Now there’s 1 sneaky thing that I admit kept completely screwing with my beautifully planned batch work weeks, and that is phone calls!

I do phone calls for a variety of things. I meet with my assistant and FB ads team weekly, and I also do phone calls with podcast guests to record our episodes together. They tended to be sprinkled throughout my week which was super annoying because I like to work from coffee shops. And I personally find it rather awkward to hold business calls and chat with people on a video call while at a coffee shop. (Plus, the wifi isn’t always the most reliable.) And I need a quiet background free of chatter while recording podcasts.

So I found myself annoyed again as I headed to the coffee shop, and then needed to run home to do a phone call and go back again. It was super inefficient as I was packing up my stuff, then walking or biking 15 mins each way and then unpacking again.

And with a lot of these phone calls, once I get off them, there’s associated tasks. I often need to do something for my FB ads team or assistant in order for them to do the work they need to do. So those tasks were also getting added on to my to-do list, when I really wanted to focus on something else.

So my solution?

I set one day of the week to do phone calls. I chat with my FB ads team and assistant and then record podcasts all on Tuesdays.

It also helps me make plans with friends. Because of time zones, I often need to record podcasts at night after my normal work day. Sometimes I’d make plans with friends, then forget to put it in my calendar, have a podcast guest book a call time and need to reschedule with friends. So now I just know to never make plans with friends on Tuesday nights, but give them all the other nights of the week as options.

I’ve also heard of girls who produce YouTube content finding that it takes them forever to make a video because every time before they do they need to wash, dry and straighten their hair, do their makeup and find a clean shirt. Time consuming right?! Carrie Green batches and records multiple videos all in one day, just changing her shirt or adding lipstick between videos.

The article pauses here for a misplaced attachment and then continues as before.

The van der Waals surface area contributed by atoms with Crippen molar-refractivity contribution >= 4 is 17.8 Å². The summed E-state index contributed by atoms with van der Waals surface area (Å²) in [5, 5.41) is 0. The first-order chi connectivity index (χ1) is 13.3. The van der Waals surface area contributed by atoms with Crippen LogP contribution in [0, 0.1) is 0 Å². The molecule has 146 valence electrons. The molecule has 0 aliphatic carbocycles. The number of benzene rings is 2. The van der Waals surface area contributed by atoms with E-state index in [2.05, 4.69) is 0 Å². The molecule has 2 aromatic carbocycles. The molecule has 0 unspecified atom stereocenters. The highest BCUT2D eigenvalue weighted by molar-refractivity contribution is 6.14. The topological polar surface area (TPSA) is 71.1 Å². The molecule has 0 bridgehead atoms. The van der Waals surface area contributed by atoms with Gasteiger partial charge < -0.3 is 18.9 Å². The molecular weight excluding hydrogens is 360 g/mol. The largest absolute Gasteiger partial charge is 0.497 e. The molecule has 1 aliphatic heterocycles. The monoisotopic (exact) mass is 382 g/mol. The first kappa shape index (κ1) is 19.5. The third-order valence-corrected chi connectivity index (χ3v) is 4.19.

Even though I just shared my schedule and the schedules of others with you, I don’t want you to copy them! Here’s what to do instead…

How to create your own batch work schedule

  1. Take stock of the work you do in your business throughout the year

  2. Reflect on how you’ve felt about doing that work

  3. Decide on the best batch frequency

Here’s a bit more of a breakdown on each of those:

1. Take stock of the work you do in your business throughout the year

That is, the major projects you need to complete (eg. client work, meetings, financial management, content creation, launching, product creation, filing taxes, planning for the new year, etc.).

Again, if you decide to copy my schedule and do meetings with a FB ads team on Tuesdays, but you don’t even have a FB ads team, that’s not a good plan. So look at the work YOU actually do first! Make a list and then . . .

2. Reflect on how you’ve felt about doing that work

Again, one of the biggest indicators that you need to find a better way to accomplish something is to look at what you get frustrated, stressed and annoyed with.

Are you annoyed that it takes you foreverrrr to produce a piece of content for YouTube? That posting to Instagram sucks up an annoyingly large amount of time? That meetings get in the way of the work you really want to be focusing on? That client projects drag on and on and onnnn? That you need to prepare for a task before you can do it? (Eg. getting pretty for videos, or moving from the coffee shop to home to do phone calls.)

All of these are solvable problems!

Write out what you’re annoyed with or what is causing problems.

3. Decide on the best batch frequency

Maybe you record videos and hate the amount of time it takes you to clean your room, set up the recording equipment and get all presentable and video ready!

So think through instead how you’d like to accomplish the task instead.

Could you dedicate a day of the week to it and do 4 videos in a day? Or maybe you don’t need to do 4 videos a week, every week and that’s more content then you feel like producing. So maybe you decide to dedicate one day a month to it, and that’s enough to keep your content pumping out at the frequency you desire.

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How to set up a plan to actually start batch working in your business